With only 48 hours to get things ready for the first batch of COVID-19 test samples they knew they were up for a challenge!
ALS is a leading testing, inspection, certification, and verification company headquartered in Brisbane, Australia. Servicing multiple industries globally, ALS employs over 13,000 staff in over 65 countries.
At Inspiralia we have been working with ALS on the Iberian market, related to their project Phagovet which received funding from the Fast Track to Innovation program back in 2018.
Daniela Silva, the coordinator of the project, tells us about how the COVID-19 pandemic has affected the day-to-day routines at their laboratories in Portugal.
“Once we received the call from the Portuguese authorities that our installations were needed for the testing of samples that could be COVID-19 positive, I was both honoured by their confidence in us, the possibility to join the fight against the virus, and at the same time felt concerned for the safety of our laboratory staff.
Almost from one day to another we had to make sure all safety precautions were set in place as the tests we normally perform are not classified on the same risk level as the COVID-19 virus. It was a challenge for the whole team, but now we have been up and running since March 30th, analysing around 4.000 test samples so far.”
For those interested in the FTI (Fast Track to Innovation) Phagovet project which received funding from the European Commission, and which form part of the normal daily activity at ALS, read on!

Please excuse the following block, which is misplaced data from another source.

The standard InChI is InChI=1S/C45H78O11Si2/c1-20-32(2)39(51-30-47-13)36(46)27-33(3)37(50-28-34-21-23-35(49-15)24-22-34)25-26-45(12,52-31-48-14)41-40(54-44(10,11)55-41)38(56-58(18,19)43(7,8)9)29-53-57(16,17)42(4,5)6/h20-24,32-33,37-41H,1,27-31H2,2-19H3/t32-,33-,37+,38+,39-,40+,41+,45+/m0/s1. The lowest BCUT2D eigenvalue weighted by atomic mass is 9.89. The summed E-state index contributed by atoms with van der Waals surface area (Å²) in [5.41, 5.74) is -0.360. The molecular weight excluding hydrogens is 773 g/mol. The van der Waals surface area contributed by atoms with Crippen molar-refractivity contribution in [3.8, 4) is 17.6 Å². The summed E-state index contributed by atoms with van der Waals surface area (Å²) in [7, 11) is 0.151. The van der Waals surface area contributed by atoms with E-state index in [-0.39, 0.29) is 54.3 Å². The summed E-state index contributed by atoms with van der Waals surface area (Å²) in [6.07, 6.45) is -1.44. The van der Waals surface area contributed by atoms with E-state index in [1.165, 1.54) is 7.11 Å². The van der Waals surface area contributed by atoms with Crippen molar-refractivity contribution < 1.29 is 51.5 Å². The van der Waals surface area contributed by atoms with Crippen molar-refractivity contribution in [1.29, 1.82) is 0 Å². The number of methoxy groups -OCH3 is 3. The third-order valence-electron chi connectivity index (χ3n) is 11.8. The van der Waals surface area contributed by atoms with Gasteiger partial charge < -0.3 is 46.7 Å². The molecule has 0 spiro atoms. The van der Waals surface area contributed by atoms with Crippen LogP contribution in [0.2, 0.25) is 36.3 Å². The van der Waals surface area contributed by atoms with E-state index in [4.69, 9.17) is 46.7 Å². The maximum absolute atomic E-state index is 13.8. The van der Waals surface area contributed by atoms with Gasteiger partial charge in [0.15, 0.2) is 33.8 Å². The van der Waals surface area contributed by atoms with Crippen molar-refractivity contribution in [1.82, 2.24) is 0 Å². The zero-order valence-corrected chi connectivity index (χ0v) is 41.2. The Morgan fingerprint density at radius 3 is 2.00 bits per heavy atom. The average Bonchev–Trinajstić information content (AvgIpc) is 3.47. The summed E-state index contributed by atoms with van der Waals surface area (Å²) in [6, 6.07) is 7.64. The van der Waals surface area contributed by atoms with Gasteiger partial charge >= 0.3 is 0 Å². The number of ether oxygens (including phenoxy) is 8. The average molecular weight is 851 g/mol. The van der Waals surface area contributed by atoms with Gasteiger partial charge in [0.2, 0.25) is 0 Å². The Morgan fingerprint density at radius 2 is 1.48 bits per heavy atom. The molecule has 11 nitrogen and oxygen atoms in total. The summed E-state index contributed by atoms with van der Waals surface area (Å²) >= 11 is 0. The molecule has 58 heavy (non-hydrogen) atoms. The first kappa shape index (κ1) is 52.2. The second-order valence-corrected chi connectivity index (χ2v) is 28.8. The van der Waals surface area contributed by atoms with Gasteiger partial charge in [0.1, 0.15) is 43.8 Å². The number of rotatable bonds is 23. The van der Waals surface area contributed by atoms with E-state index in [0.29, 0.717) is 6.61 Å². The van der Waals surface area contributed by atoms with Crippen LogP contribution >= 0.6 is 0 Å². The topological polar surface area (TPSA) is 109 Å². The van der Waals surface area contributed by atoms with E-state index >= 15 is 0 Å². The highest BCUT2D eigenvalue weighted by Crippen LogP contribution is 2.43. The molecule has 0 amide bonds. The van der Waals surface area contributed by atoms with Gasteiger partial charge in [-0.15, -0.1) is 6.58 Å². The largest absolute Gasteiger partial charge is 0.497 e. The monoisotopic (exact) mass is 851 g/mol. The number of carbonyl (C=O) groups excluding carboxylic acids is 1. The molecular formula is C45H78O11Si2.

ALS is working to satisfy the market demand for a more secure and reliable solution to control Salmonella and E. coli infections in poultry farms.
Avian colibacillosis and salmonellosis are considered the main bacterial infections in the poultry sector having an important economic impact worldwide.
Moreover, the overuse of antibiotics in farming has caused a rise in antimicrobial resistance, this being one of the reasons for the death of 700,000 people annually caused by drug-resistant infections. It is estimated that this number will rise to 10 million by 2050.
What Phagovet proposes is to take a more positive direction with a cost-effective alternative to antibiotics for the treatment of Salmonella and E. coli. The solution consists of a biocide and two technological food additive products based on selected bacteriophages able to kill the target bacteria.
Their estimations indicate a reduction of Salmonella infections by 20% and an impressive reduction in the use of antibiotics to treat E. coli with 50%.
From Inspiralia we wish them all the best with the continuous testing and their important work on developing a control measure for improved conditions at poultry farms and human health.